Food Feature Saturday

Since I didn’t have anything exciting to really post about Friday, I didn’t post anything.

Sorry loyal followers.

However, I did fight to visit the famous farmer’s market in Soulard on Saturday. It is one huge place!

They had EVERYTHING from fresh cherries and garden-grown broccoli, to home-grown beef and home-made pastas (St. Louis has a really great Italian area).

It all looked so good, I might have purchased some yummy sweetcorn and a watermelon…

What’s the word? You might have guessed. It’s Farmer’s Market.

Since there really is no definition of a farmer’s market on Webster, we will combine the two with a basic mathematical theory.

Farmer + Market = Farmer’s Market. 

Farmer- person who cultivates land or crops or raises animals.

Market- A public place where a market is held; especially : a place where provisions are sold at wholesale or a retail establishment usually of a specified kind.

Going to the farmer’s market is tradition. Growing up, our small North Missouri town had folks who would set up stands by the courthouse on the square and sell sweet corn, melons and sometimes jams and jellies. However, the Soulard market was much bigger than the one at home. Much, much bigger.

It is a three-day market which begins on Wednesday and runs through Saturday. I caught the tail-end of the market and there were still several vendors. I bought my corn and watermelon both for $5, which is a great deal. Grocery stores in Mo usually charge $5 for the watermelon alone.

Needless to say, I will be going back. Next time for some peaches and broccoli.

However, the Soulard market isn’t the only one in St. Louis. There are several in the area. I went to the Kirkwood market a few weeks ago and found the biggest blackberries I have seen in awhile. Blackberries taste really yummy in the summer too, you know.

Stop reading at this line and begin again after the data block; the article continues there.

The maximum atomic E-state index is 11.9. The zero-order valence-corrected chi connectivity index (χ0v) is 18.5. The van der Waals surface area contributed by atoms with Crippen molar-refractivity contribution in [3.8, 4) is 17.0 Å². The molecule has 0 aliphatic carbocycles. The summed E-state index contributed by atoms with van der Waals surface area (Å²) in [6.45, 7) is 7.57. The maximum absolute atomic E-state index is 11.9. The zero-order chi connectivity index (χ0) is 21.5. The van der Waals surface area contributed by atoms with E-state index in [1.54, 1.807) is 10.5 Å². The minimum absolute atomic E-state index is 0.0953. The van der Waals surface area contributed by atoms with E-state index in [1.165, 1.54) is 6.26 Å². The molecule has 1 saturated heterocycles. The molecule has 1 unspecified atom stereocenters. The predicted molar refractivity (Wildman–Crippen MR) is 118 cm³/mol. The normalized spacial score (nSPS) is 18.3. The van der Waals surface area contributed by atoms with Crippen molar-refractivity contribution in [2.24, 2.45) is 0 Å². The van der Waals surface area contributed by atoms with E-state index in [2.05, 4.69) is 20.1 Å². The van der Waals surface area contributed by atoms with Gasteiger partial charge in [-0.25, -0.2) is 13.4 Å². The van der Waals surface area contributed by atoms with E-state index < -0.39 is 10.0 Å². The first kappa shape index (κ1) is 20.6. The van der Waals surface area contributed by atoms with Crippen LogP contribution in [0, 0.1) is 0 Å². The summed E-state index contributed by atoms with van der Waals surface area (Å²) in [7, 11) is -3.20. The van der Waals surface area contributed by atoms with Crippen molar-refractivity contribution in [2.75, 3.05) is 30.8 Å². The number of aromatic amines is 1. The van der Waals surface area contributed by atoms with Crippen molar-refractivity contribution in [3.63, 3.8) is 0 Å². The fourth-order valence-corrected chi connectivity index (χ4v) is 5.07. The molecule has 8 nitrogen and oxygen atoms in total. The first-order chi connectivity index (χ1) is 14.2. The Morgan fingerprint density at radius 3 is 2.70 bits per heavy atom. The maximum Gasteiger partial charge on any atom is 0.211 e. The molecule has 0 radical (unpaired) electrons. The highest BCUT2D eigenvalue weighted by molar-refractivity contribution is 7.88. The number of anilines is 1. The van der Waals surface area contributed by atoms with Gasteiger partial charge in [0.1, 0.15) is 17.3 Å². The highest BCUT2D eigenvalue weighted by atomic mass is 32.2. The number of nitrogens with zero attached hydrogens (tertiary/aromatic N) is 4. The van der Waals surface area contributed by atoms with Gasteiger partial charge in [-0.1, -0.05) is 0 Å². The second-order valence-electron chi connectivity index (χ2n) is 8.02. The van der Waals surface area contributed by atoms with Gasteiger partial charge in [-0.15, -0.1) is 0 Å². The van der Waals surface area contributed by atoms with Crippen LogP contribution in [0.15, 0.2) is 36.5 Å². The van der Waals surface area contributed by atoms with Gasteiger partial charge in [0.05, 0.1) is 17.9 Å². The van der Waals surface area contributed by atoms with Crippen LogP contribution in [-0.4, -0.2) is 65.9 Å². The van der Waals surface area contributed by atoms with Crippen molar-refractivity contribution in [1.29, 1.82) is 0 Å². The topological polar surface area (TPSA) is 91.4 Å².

Aside from the great selection of produce, a farmer’s market is a great place to meet the folks who raised the food. They can answer questions about how it is grown, where they bought the seeds and how long it took to harvest the sweet corn on the shelf.

Agri-Word wants to know if you like going to the farmer’s market and why? Share and your responses could be featured in next week’s Food Feature Friday.

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Definition: Organic

Organic
Relating to, yielding, dealing in, or involving the use of food produced with the use of feed or fertilizer of plant or animal origin without employment of chemically formulated fertilizers, growth stimulants, antibiotics, or pesticides.
Organic is a word on a lot of minds right now when buying food. Do you eat organic or know how to tell if your food is 100%?

Follow the conversations on Twitter.

Gardening

Due to the warm weather, defining garden seems necessary. Webster has three ways to define the word. 

Garden plot of ground where herbs, fruits, flowers, or vegetables are cultivated: A rich well-cultivated region, and a container planted with usually a variety of small plants.

I was in North Missouri this week and I played around the farm. The farm is doing so well for an early spring. In fact, it’s been so nice that my mother took time Saturday to work in her garden. This is no ordinary, small garden. When my mother gardens, she goes to town.

Here is what she starts with every year. Do you see all of the weeds growing?

After she plants what she wants in the garden, she waits for it to grow. By mid-summer the garden is filled with wildflowers and some produce. There is some thyme, lavender and mint herbs, too.

Having a garden like this takes a lot of work. While I was growing up, my mother strived worked in her garden (my sibling and I too) all summer pulling weeds, watering flowers and cleaning out the garden pond.

Despite all of the work, this garden is my mother’s love and passion. She laid the brick patio from bricks she found in an old farm house up the road. We gathered at least 100 stones from the side of the road for the pathway you see, and she re-painted an old farm outhouse for her potting shed.

To be honest, I was never a fan of working in the garden, but as I get older I really appreciate all of the hard work that goes into having that area to grow food and flowers.

Have you noticed how gardens are becoming more popular these days? Folks garden for many reasons. Some do it to learn how their food is grown and some people garden just because it’s relaxing. People like to talk about their gardens, too. One Montana farm gal shares her experiences gardening in a blog.

There are also many different kinds of gardens. There are big gardens and little gardens (I even consider crop farming a form of large scale gardening). Gardens for food or just wildflowers. Gardens that use natural fertilizer or store-bought. Round-up or non. The possibilities are endless.

Do you garden? If so, what do you grow? Agri-Word would like you to share pictures of your garden or field during planting time and a little story.